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Retirement Planning: No Shortage of Tips for 2009 January 5, 2009

Posted by retirementwithaplan in retirement.
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No sooner than the ball dropped on Times Square, did the tips for 2009 begin rolling in. OK, they began towards the end of 2008 but with the simple change of the calendar, the idea of retirement planning seemed to harbor a bit more optimism. Is it the new president? Is it a case of our short-term memory providing us with another anticipation of the next bubble )and our desire to get in at the bottom)? Both in fact and there are some lessons to be learned.
And why not do them as a list but in no particular order.

Think long-term.
Even if you are or were planning a retirement for the not-to-distant future, say within the next decade, you should think like this. Beyond that time frame, it would be foolish to think otherwise.

But what is good long-term? Perhaps this will be the decade of green investing. Alternative energy, water, and transportation companies will all have mostly short-term difficulties but over the long-term, they will trump. The oil problem is not going away despite the recent drops in price. Water will be a problem both keeping what we have from increased pollution and finding a way to find more of the drinkable stuff refined from not-so- drinkable supplies. If you can, placing a sizable portion of your retirement investment in these social and green type funds (not more than 30%) will reap excellent long-term returns.

Keep the Faith with mutual funds
Mutual funds, the backbone of a good retirement plan (and at the risk of repeating myself, hold as little of your own company’ stock as possible and no other individual shores, even if the option is open to you in your plan) will offer some unique opportunities to investors. Unlike our memories, we are reminded on down years in mutual funds almost every time we look. Prior to 2008, funds carried the burden of a disastrous 2002 on every “how much the fund returned over five years” report. Dropping that down year made funds more attractive. Now we will be reminded of 2008 for at least five more years.

But on the bright side, many large-cap companies have been beaten down to the point where they are now mid-cap companies. Many mid-caps took it on the chin and are now small-caps. This is very important piece of information due in large part that many of these companies did not deserve the thrashing they received. If you own small-caps or mid-caps, you took it hard and in some case harder than the rest of the market but, if you look back to the day when you first bought the fund, you probably are still up over the long-term. If you haven’t panicked and sold, you will see most of what you lost come back quicker than the rest of the markets.

Bonds for Obama
Another bright spots is municipal bonds. Mr. Obama would use the Treasury to buy these bonds to get the economy rolling on a local level – just as we all optimistically hope he will. Municipal bond funds will do very good over the next ten-years, which unfortunately, is about as long-term an outlook as even the most staunch among us can stomach.

Around the world
Global opportunities are not going away and a small portion of your plan’s holding should be placed on a bet the emerging markets and then the rest of the world, will recover slightly faster than we will on the home turf. Be broad if you can use these funds, looking for underlying investments in businesses that get things from the earth. I know that this runs counterintuitively to what I said earlier about green and social investing, but businesses need things like silver and copper and platinum and these are the medals of a recovery.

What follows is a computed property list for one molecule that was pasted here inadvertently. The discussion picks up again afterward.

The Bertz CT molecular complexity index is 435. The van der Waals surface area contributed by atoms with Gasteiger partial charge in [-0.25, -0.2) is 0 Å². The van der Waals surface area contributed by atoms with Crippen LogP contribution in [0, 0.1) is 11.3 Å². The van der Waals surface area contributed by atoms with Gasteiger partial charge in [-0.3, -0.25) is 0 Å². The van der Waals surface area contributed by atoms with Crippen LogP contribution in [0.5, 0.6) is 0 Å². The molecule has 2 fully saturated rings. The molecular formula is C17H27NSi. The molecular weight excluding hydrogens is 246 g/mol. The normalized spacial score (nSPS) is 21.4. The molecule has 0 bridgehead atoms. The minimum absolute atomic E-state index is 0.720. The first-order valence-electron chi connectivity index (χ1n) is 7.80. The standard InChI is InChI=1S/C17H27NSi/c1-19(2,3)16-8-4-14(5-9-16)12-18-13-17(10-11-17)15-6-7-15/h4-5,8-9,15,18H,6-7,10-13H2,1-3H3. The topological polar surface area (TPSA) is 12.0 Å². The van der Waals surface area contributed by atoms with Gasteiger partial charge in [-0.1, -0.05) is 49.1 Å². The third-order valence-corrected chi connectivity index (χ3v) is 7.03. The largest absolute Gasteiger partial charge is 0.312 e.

Do’s and Don’ts
The couple of items you probably have already done and because of the way the markets and financial tools like retirement plans are, they cannot be undone. If you have sat frozen and have done nothing: didn’t rebalance, didn’t reallocate into a target dated fund with some unknown investment philosophy driving its style, and you didn’t just simply sell altogether and take what you had left to finance a financial problem on a personal level, you will win in the coming months and years. It may take awhile, but most of the best investors really do think long-term and rarely do what they say you should do. Folks like John Bogle don’t rebalance and index gurus like Burton Malkiel investing in actively traded funds and stocks.

Ride it out and keep some money channeled towards that future. Always and under every market circumstance. Even if your employer decides to bail out the match, it would be unwise to lose your confidence in your future as well.

And finally, from Bits and Pieces, a consolidation play for 2009.

The post went something like this:

Watch for these consolidations in 2009:

1.) Hale Business Systems, Mary Kay Cosmetics, Fuller Brush, and W. R. Grace Co. will merge and become: Hale, Mary, Fuller, Grace

2.) PolygramRecords, Warner Bros., and ZestaCrackers join forces and become: Poly, Warner Cracker

3.) 3M will merge with Goodyear and become: MMMGood

4.) ZippoManufacturing, AudiMotors, Dofasco, and Dakota Mining will merge and become: ZipAudiDoDa

5.) FedEx is expected to join its competitor, UPS, and become: FedUP

6.) Fairchild Electronics and Honeywell Computers will become: Fairwell Honeychild

7.) Grey Poupon and Docker Pants are expected to become: PouponPants

8) . Knotts Berry Farm and the National Organization of Women will become: Knott NOW!

And finally….

9.) Victoria ’s Secret and Smith & Wesson will merge under the new name: TittyTittyBangBang



1. Bonni - January 6, 2009

Love #5,7 &9. Seriously though, you are a good writer

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